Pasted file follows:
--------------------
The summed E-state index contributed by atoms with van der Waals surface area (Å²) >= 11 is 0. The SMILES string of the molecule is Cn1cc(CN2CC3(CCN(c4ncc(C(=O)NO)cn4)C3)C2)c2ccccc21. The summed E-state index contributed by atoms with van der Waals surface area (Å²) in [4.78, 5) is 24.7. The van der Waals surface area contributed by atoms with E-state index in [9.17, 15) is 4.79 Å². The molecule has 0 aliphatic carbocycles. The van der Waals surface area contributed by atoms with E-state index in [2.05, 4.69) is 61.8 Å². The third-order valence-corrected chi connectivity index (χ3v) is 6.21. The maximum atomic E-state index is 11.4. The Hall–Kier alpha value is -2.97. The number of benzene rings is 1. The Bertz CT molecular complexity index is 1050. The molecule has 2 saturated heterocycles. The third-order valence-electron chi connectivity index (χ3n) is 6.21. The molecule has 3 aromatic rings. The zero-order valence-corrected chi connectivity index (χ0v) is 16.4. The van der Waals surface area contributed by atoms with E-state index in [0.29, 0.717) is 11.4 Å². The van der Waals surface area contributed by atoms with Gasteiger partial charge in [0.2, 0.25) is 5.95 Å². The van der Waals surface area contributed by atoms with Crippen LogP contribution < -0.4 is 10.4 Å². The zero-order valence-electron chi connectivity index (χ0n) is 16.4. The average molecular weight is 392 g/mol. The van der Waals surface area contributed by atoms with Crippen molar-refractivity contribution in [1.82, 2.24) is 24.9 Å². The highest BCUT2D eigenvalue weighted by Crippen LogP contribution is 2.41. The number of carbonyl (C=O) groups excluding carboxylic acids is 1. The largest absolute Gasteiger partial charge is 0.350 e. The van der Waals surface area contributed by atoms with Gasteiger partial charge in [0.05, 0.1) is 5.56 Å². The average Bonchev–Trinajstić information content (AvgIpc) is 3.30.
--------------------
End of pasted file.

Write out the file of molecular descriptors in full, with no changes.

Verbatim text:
The summed E-state index contributed by atoms with van der Waals surface area (Å²) >= 11 is 0. The SMILES string of the molecule is Cn1cc(CN2CC3(CCN(c4ncc(C(=O)NO)cn4)C3)C2)c2ccccc21. The summed E-state index contributed by atoms with van der Waals surface area (Å²) in [4.78, 5) is 24.7. The van der Waals surface area contributed by atoms with E-state index in [9.17, 15) is 4.79 Å². The molecule has 0 aliphatic carbocycles. The van der Waals surface area contributed by atoms with E-state index in [2.05, 4.69) is 61.8 Å². The third-order valence-corrected chi connectivity index (χ3v) is 6.21. The maximum atomic E-state index is 11.4. The Hall–Kier alpha value is -2.97. The number of benzene rings is 1. The Bertz CT molecular complexity index is 1050. The molecule has 2 saturated heterocycles. The third-order valence-electron chi connectivity index (χ3n) is 6.21. The molecule has 3 aromatic rings. The zero-order valence-corrected chi connectivity index (χ0v) is 16.4. The van der Waals surface area contributed by atoms with E-state index in [0.29, 0.717) is 11.4 Å². The van der Waals surface area contributed by atoms with Gasteiger partial charge in [0.2, 0.25) is 5.95 Å². The van der Waals surface area contributed by atoms with Crippen LogP contribution < -0.4 is 10.4 Å². The zero-order valence-electron chi connectivity index (χ0n) is 16.4. The average molecular weight is 392 g/mol. The van der Waals surface area contributed by atoms with Crippen molar-refractivity contribution in [1.82, 2.24) is 24.9 Å². The highest BCUT2D eigenvalue weighted by Crippen LogP contribution is 2.41. The number of carbonyl (C=O) groups excluding carboxylic acids is 1. The largest absolute Gasteiger partial charge is 0.350 e. The van der Waals surface area contributed by atoms with Gasteiger partial charge in [0.05, 0.1) is 5.56 Å². The average Bonchev–Trinajstić information content (AvgIpc) is 3.30.